Financial Success And Happiness For Business Leaders

By Nell Derick Debevoise


Guide to happiness for leaders PHOTO BY PRISCILLA DU PREEZ 🇨🇦 ON UNSPLASH

Happiness is not created equal. Despite achieving financial success and career milestones, many leaders find themselves craving more happiness or seeking ways to help their teams achieve it. But what is happiness, really?

In the realm of positive psychology, Martin Seligman’s PERMA framework offers a comprehensive definition, including positive emotions, engagement, relationships, meaning, and achievement as elements of happiness. However, the concept of happiness takes on various forms in popular culture, from stock photos of joyful moments to TED talks and celebrity insights on where happiness truly comes from.

Given the global decline (or stagnation at best, according to the World Happiness Report) in happiness over the last decade, coupled with firsthand anecdotal evidence about anxiety and depression climbing to crippling levels in our organizations, growth-seeking leaders have to pay attention to happiness. Specifically, we must intentionally invest in the version of happiness that genuinely enhances well-being for us as individuals, groups, and societies.

One Size Doesn’t Fit All

Integrating the many perspectives and research about happiness reveals a two-by-two framework to recognize what moves the needle for our wellbeing. And thus, the form of happiness that we should invest in, for ourselves and those we care about.

Validation and happiness chartPHOTO CREATED BY AUTHOR

First, we can pursue happiness through externally validated activities. We might go after the yoga pose on the top of the mountain, a plastered-on emoji smile, or the love that the Rolling Stones suggest will make us happy more than candy, cocktails, or Lear jets. But if we hate yoga, have less of an exuberant personality, or aren’t interested in an intimate relationship, would these things really increase our true happiness?

At the other end of the spectrum lie the behaviors and activities that are pleasing to us. We may find that being outside, competing in recreational games, studying foreign languages, or weaving baskets really makes our heart sing. Identifying and pursuing these internally validated activities that resonate with us as individuals, perhaps differently throughout our week, year, or life, is far more likely to lead to genuine and sustainable happiness.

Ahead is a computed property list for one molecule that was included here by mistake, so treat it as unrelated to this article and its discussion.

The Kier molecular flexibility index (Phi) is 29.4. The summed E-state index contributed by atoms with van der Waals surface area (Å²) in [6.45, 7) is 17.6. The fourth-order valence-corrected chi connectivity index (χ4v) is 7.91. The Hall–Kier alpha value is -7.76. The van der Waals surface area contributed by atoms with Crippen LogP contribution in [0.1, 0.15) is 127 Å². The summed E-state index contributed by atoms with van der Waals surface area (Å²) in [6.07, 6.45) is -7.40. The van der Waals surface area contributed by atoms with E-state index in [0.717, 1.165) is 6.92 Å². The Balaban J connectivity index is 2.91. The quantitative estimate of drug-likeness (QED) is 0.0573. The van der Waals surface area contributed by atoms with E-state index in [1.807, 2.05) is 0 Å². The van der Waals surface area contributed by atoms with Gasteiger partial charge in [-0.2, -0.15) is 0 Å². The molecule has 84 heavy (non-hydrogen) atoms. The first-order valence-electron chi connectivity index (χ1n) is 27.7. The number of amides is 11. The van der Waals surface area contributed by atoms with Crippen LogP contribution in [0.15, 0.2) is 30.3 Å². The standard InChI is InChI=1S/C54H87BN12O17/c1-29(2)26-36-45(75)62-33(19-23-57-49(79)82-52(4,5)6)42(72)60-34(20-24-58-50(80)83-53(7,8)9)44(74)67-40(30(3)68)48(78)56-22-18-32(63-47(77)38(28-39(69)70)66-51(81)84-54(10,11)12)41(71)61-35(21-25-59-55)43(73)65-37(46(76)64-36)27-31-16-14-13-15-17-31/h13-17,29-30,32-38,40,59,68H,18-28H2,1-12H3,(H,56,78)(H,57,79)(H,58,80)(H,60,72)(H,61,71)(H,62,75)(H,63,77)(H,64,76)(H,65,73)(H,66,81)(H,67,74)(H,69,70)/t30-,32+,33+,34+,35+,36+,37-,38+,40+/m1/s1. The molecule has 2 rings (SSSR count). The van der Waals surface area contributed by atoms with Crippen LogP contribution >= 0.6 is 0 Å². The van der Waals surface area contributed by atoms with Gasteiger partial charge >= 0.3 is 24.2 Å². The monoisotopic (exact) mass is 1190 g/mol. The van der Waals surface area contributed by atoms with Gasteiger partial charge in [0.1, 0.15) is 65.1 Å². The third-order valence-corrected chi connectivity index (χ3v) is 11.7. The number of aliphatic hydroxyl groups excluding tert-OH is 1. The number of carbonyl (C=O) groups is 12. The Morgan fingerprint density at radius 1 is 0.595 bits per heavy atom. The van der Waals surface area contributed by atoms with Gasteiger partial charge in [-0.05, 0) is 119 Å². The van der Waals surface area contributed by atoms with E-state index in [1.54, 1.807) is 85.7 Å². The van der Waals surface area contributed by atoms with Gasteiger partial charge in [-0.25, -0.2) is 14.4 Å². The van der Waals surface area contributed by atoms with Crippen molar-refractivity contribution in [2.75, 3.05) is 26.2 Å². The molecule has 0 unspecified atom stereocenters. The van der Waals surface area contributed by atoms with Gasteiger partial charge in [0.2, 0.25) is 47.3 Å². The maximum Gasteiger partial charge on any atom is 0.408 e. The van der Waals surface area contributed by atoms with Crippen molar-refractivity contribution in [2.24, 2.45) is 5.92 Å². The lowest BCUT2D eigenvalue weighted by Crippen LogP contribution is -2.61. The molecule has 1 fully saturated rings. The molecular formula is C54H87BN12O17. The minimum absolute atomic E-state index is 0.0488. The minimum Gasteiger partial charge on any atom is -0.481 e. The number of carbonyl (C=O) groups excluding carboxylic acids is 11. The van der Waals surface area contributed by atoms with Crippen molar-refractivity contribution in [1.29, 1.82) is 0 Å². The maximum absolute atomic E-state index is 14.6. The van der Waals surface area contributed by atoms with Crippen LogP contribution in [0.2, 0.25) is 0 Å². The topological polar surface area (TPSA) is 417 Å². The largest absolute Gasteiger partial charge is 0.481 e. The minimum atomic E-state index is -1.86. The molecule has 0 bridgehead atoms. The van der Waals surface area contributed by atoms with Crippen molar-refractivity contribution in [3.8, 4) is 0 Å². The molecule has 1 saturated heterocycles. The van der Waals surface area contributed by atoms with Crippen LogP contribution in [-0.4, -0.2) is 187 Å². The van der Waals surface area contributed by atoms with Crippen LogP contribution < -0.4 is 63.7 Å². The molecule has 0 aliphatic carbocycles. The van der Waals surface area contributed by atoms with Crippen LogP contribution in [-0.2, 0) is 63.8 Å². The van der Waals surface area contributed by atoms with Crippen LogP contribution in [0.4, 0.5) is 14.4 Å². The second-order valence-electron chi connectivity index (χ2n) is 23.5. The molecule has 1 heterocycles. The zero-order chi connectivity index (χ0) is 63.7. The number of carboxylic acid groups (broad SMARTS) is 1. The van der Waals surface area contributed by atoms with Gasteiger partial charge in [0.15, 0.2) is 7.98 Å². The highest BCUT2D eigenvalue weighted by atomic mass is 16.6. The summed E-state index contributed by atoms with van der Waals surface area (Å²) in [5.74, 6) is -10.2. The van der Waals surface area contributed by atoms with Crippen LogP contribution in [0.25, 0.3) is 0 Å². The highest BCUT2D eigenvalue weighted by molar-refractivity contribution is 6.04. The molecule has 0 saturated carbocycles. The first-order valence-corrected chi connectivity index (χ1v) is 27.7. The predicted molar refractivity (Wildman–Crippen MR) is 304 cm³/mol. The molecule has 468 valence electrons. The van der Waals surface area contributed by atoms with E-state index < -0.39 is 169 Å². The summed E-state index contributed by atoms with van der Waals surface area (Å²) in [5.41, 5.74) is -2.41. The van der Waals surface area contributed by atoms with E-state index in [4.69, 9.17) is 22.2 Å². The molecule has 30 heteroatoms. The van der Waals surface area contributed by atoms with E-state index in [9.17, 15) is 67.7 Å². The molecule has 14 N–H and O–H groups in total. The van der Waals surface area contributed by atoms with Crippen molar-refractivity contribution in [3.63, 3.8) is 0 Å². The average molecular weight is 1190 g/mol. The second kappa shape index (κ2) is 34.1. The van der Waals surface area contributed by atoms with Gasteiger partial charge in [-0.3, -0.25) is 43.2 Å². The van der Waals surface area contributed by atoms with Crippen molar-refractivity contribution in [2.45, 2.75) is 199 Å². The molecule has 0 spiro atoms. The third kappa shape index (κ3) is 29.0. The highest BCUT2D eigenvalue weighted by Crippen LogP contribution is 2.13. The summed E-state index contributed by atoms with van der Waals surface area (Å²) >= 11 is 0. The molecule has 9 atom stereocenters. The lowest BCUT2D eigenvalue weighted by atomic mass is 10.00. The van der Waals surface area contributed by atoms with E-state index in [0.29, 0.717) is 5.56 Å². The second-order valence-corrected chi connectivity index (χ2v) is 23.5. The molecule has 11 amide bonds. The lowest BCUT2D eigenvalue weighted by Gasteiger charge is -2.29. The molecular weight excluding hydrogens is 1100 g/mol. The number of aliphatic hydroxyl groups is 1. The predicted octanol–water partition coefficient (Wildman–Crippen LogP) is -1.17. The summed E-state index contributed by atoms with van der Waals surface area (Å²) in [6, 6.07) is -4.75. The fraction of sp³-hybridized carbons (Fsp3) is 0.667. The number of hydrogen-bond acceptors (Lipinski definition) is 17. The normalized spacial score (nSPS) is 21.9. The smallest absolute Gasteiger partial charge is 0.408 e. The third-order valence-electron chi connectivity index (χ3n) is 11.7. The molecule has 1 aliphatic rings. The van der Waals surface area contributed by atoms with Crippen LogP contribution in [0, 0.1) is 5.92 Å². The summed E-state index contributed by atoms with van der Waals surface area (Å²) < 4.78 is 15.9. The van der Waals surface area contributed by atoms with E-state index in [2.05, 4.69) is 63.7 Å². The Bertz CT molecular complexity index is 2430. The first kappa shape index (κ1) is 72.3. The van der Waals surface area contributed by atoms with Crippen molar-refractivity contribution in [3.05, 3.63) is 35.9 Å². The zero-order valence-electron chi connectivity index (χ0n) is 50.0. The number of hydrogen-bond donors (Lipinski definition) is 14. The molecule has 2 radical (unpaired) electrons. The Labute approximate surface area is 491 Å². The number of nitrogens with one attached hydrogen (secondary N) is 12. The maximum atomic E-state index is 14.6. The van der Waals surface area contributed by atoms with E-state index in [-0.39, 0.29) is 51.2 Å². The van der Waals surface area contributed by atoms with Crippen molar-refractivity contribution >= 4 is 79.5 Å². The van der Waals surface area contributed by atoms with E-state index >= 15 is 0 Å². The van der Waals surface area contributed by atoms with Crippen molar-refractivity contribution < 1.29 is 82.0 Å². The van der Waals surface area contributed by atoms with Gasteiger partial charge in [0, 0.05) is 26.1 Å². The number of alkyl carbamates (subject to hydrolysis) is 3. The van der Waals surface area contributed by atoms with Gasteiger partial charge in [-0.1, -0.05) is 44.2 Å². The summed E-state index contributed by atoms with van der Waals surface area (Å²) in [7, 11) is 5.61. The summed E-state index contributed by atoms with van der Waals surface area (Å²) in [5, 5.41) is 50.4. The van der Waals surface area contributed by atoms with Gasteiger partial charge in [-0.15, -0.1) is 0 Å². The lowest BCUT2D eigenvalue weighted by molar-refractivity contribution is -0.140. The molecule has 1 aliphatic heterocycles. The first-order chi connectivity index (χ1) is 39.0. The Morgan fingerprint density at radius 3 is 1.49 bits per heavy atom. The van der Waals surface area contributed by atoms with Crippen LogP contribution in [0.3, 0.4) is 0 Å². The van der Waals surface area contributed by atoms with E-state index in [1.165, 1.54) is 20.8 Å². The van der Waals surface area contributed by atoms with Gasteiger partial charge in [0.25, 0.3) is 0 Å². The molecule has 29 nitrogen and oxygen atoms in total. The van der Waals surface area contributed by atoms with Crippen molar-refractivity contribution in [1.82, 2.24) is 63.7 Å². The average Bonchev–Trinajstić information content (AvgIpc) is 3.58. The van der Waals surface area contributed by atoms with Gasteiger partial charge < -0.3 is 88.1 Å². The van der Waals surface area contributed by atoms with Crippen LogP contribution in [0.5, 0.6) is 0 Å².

Pleasure Does Not Equal Happiness

The other spectrum in this framework for happiness is from hedonia, or pleasure, to eudaimonia, or a life well-lived. In the hedonistic end of the happiness spectrum, the focus is pleasure. Hedonia is the pursuit of immediate gratification. It’s the joy found in the hedonistic pleasures of life – the delectable taste of gourmet cuisine, the ephemeral thrill of entertainment, or the warmth of a sun-kissed afternoon.

In the fast-paced world we inhabit, hedonia, or rainbows and unicorns in Gen Z shorthand, often becomes the default mode of pursuit. Indeed, the internet searches for happiness retrieved these hedonic elements. Quick fixes, instant gratification, and the relentless chase of pleasure characterize the hedonistic approach to happiness.

On the opposite end of the spectrum lies eudaimonia, a term that traces its roots back to Aristotle’s philosophy. He is known to have said, “Happiness is the meaning and the purpose of life, the whole aim and end of human existence.” But he was referring to eudaimonia, which transcends the transient pleasure of hedonia, into the realm of meaning and purpose. It’s the pursuit of a life well-lived, flourishing not merely in fleeting moments of joy but in the profound satisfaction derived from living in accordance with one’s true nature.

Eudaimonia derives from the pursuit of virtue, personal growth, and contributing to the greater good. It provides an enduring sense of well-being derived from living authentically and aligning one’s actions with their core values. Unlike hedonia, which often dances on the surface of life’s experiences, eudaimonia invites us to explore the depths of our existence, asking profound questions about the meaning and purpose of our journey.

Using The Happiness Framework

As in every two-by-two diagram, we’re aiming for the top right: the internally validated, eudaimonia-linked activities that build our legacy and provide robust, sustainable fulfillment. But what about treats? Pleasure has certainly been known to accompany genuine happiness. Nothing wrong, then, with indulging in some of those top-left activities, following the crowd for an ice cream cone or pedicure.

The bottom-right activities are recognized as satisfying by other people, or our society at large – think naming a building, donating your organs, or tutoring a student. These can be a worthwhile way to invest time, particularly as your journey to fulfillment evolves. After all, experimenting with the things that are ‘supposed’ to make us happy can reveal what does – and doesn’t – work to for us personally.

But the bottom right is simply a waste of time. There is no benefit in mindlessly turning to Netflix or cookies or a drink or yet another workout – any of the things we use to avoid or numb painful feelings or thoughts. Again, the problem is not inherent to those activities, but rather the lack of intentionally choosing them to feel [truly and sustainably] happier.

What externally validated, hedonistic activities are you wasting your time on? If you were to stop doing them, what legacy-building activity might you take on? And how happy would that actually make you?

Article originally published on Forbes Leadership by PF Partner